Public Health AffairsThe threat of smallpox terrorism [Archives:2005/883/Health]

October 6 2005

By Dr. Saleh Al-Habshi
Msc. in Public Health

Following recent events that culminated in the deliberate and malicious use of anthrax to incite terror, the potential threat has returned. Suspicions that smallpox virus may be held somewhere else than the two officially designated institutes, have raised questions about whether the virus may be deliberately used to cause harm. Responding to current concerns about the possibility that terrorist organizations might deliberately infect populations with smallpox, World Health Organization (WHO) officials asked their smallpox advisory group to review the guidelines on smallpox vaccination. Current guidelines recommend vaccinating only individuals who are directly at risk of exposure, such as laboratory workers conducting smallpox research. But WHO considered changing these recommendations and take the potential use of smallpox virus for bioterrorism into account. Smallpox and other biological agents that might be deliberately used to cause harm are once again in the spot light. A single confirmed case of smallpox would set off an immediate global state of emergency. Although it spreads slowly, requiring direct personal contact, it is highly contagious. The incubation period is long: 12-14 days. Since 1979 immunity has waned and world population including the new generation are vulnerable. The current vaccine, though highly effective, has rare but serious and potentially fatal complications.

In 1967, when WHO launched its plan to eradicate smallpox within 10 years, the disease was common in 31 countries with total population of over one billion. Most of these countries presented formidable obstacles: Crowded cities, poor health care systems, fragile governments, civil unrest, famine, war and remote, inaccessible areas.

The global eradication of smallpox, certified in 1979, is one of the greatest public health achievements in history. It marked the end of a disease that in the past had killed 3 million people every year and scarred and blinded millions more. It also commemorated a decade, during the Cold War, when all countries united behind a common humanitarian cause. The United States was the largest donor that provided major logistic and staff support, and the Soviet Union was the largest supplier of vaccine. No effective treatment against smallpox was ever developed. Vaccination, supported by surveillance and containment, was the cornerstone of the eradication drive. When the last natural case occurred in Somalia in 1977, one of history's longest chains of transmission, at least 3000 years old, was broken.

In the immediate post eradication era, the commission responsible for certification of eradication charged WHO with ensuring that smallpox was gone and would have no chance to return. It also recommended that smallpox virus (variola virus) stocks be destroyed or given to WHO for safekeeping in two institutes. By 1983, smallpox virus stocks were officially kept only in the United States laboratory in Atlanta, Georgia, and the Research Institute of Viral Preparations in Moscow in the Soviet Union. Both are WHO collaborating centers (the first source of poxvirus), and a WHO team inspects these laboratories periodically.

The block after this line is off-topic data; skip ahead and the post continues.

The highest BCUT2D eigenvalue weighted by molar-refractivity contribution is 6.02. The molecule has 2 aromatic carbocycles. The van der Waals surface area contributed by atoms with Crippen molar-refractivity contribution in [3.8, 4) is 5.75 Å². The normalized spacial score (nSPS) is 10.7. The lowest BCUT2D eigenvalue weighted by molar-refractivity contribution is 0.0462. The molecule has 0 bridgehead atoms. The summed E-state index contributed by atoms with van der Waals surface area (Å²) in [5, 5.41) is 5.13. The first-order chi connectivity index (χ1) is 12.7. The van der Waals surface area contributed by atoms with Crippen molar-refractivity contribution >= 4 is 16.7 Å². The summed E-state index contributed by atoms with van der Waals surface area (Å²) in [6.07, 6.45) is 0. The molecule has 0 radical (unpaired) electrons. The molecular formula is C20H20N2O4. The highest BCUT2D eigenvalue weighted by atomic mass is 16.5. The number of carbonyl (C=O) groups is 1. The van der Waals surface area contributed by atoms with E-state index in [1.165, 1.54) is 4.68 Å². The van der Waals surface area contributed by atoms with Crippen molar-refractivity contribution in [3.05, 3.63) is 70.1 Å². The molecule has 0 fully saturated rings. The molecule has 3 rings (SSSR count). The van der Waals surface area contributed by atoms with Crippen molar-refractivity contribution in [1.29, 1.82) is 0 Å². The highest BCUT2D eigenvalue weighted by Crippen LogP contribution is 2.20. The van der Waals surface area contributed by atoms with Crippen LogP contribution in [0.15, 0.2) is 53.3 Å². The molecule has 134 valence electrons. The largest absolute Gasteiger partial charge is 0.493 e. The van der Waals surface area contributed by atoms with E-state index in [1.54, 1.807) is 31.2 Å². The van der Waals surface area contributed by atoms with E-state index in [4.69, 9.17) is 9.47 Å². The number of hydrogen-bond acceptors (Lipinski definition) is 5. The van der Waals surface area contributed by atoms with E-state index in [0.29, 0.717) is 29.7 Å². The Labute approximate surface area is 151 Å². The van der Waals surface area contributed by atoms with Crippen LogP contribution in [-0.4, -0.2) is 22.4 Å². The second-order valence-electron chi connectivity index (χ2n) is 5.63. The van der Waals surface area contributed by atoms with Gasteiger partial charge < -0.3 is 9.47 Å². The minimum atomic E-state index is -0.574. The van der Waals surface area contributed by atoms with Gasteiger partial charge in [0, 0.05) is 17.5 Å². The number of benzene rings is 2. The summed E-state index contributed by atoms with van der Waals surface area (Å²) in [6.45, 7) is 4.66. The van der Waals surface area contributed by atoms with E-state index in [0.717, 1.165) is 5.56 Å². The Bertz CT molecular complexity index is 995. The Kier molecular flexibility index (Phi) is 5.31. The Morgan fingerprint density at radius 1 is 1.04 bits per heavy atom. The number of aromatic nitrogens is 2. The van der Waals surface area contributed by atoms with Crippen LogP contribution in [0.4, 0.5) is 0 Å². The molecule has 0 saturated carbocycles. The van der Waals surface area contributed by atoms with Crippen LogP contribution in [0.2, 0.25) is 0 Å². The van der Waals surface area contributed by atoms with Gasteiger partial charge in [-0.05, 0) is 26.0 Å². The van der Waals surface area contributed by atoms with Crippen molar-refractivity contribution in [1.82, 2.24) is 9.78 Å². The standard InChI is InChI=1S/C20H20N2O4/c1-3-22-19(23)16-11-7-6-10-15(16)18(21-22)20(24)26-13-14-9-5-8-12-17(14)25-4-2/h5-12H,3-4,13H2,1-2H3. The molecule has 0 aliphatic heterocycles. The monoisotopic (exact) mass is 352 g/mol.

The second source of poxvirus

Human infections with animal poxvirus have become a matter of considerable concern in recent years. Two poxviruses: the monkey poxvirus and the tana poxvirus have attracted considerable attention as potentially capable of infecting humans. Human monkey pox is not a new disease. It is very like smallpox, but being a rare disease, had never been recognized until smallpox was eradicated. Monkey pox virus is a distinct species from variola virus. Since 1970, over 400 patients suffering from monkey pox have been reported in 7 countries in Western and Central Africa; Zaire has accounted for 95% of them. Most victims have been young children. Human monkey pox is an infrequent and sporadic zoonosis. Humans can contract monkey pox by close contact with infected wild animals. However there have been episodes of person-to-person transmission. Infrequent contact with monkey pox virus, the low transmissibility of the virus, which may be an important factor limiting its spread among people living in enzootic areas. Human monkey pox does not pose a significant health problem. Smallpox vaccination protects against monkey pox infection. With elimination of vaccination and waning herd immunity against smallpox, an increase in human monkey pox cases may occur, as it occurred in Zaire in 1982 and 1983, but experts hold the view that monkey pox does not constitute a public health problem. This disease is now under WHO surveillance in West and Central Africa. Tana pox has been reported in East and Central Africa. Persons at risk are those entering wildlife habitats, and those in contact with pets or wild animals in urban environments. Smallpox vaccination does not protect against the tana poxvirus. Thus, animal poxvirus could be accessible to be used in a malicious bioterrorist attack in some suitable regions.